A-Z Database

A-Z Database

All A B C D E F G H I J K L M N O P Q R S T U V W X Y Z
Days of the week

Date from Anglo-Saxon times i.e. prior to the Norman invasion of 1066. Sunday is the day of the sun, Monday is the day of the moon. Tuesday is the day...

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Days of wine and roses

The full quotation is, “They are not long, the days of wine and roses.” It derives from the poem Vitae Summa Brevis written by Ernest Dowson in 1896.

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Dead as a dodo

The flightless bird, the dodo, from the Portuguese doudo meaning simpleton and now extinct, was last seen on the island of Mauritius during the late 1...

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Dead as a doornail

This very old expression has been around since the mid-14th century where it first appears in Pier’s Plowman (1350) and refers to the heavy studded na...

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Dead as mutton

A curious simile because mutton is slaughtered sheep and could not be anything but dead, nevertheless it dates from the late 18th century.

Dead ball

A ball that is out of play or deemed out of play - first known usage according to the OED is 1658.

Dead duck/meat

These are American colloquial expressions from the early 19th century, now usually referring to a human corpse but originally from hunting.

Dead end

In the sense of a road or passage without an exit, dates from the late 19th century. In the sense of a dead-end job or pastime, dates from the early 2...

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Dead in the water

If something is dead in the water it means it is incapable of further progress and dates in this figurative sense from the mid-19th century, but deriv...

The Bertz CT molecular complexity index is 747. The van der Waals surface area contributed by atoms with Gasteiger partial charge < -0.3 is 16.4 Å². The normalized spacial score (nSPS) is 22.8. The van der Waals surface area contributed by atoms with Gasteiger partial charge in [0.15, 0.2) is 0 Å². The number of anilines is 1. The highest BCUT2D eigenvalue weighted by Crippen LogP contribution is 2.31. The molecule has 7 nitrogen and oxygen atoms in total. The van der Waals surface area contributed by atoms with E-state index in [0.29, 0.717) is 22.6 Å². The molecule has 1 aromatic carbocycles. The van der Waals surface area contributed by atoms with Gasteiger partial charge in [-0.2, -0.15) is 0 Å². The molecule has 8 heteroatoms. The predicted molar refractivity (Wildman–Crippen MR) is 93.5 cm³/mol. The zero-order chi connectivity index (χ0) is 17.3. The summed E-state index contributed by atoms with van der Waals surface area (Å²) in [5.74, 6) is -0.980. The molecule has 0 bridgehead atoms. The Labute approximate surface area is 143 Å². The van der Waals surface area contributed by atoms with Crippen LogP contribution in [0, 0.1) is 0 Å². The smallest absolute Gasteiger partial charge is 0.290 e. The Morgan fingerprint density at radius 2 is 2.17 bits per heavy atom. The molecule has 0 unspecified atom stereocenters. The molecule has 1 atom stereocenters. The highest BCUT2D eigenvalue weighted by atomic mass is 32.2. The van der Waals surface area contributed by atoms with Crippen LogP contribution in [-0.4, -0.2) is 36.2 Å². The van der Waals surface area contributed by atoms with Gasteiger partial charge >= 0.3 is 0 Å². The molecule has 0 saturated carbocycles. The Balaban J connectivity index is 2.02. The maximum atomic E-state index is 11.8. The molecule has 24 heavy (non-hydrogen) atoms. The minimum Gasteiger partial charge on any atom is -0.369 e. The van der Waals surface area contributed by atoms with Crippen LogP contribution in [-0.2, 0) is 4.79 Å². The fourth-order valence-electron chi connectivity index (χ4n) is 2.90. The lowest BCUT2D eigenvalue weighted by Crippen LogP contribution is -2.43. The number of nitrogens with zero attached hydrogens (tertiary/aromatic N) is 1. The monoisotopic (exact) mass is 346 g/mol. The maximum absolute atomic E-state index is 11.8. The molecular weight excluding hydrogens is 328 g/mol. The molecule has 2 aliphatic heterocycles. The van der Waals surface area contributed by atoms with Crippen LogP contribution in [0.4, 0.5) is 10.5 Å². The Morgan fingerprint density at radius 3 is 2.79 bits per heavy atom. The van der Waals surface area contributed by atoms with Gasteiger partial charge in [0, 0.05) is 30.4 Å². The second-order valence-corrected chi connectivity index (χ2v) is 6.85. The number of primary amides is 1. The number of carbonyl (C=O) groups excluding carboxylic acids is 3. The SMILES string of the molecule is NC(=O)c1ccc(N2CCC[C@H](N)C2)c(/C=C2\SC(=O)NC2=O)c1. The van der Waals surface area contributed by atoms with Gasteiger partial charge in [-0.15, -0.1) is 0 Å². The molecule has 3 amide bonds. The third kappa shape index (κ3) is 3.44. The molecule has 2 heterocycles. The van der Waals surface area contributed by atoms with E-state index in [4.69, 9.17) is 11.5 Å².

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Dead letter (drop)

A dead letter is originally a statute or law that is no longer observed, dates from the mid-1600s. Later, from c. 1700 it referred to unclaimed mail t...

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Dead man’s handle/switch

A handle or switch that stops a train or other machinery if the operator releases it. They are so-called because if solo train drivers or operators we...

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Dead reckoning

A method of estimating the position of a ship and navigating it based purely on calculation i.e. compass direction, speed and time elapsed since the l...

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Dead ringer

Dead ringer is an American expression dating from the late 19th century meaning an exact duplicate. 'Dead' here is used simply as an intensifier to ad...

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Dead rubber

see Rubber

Dead soldier

Military slang from the late 19th/early 20th century for an empty bottle of beer or wine, derives from empty bottles lying about after a drinking spre...

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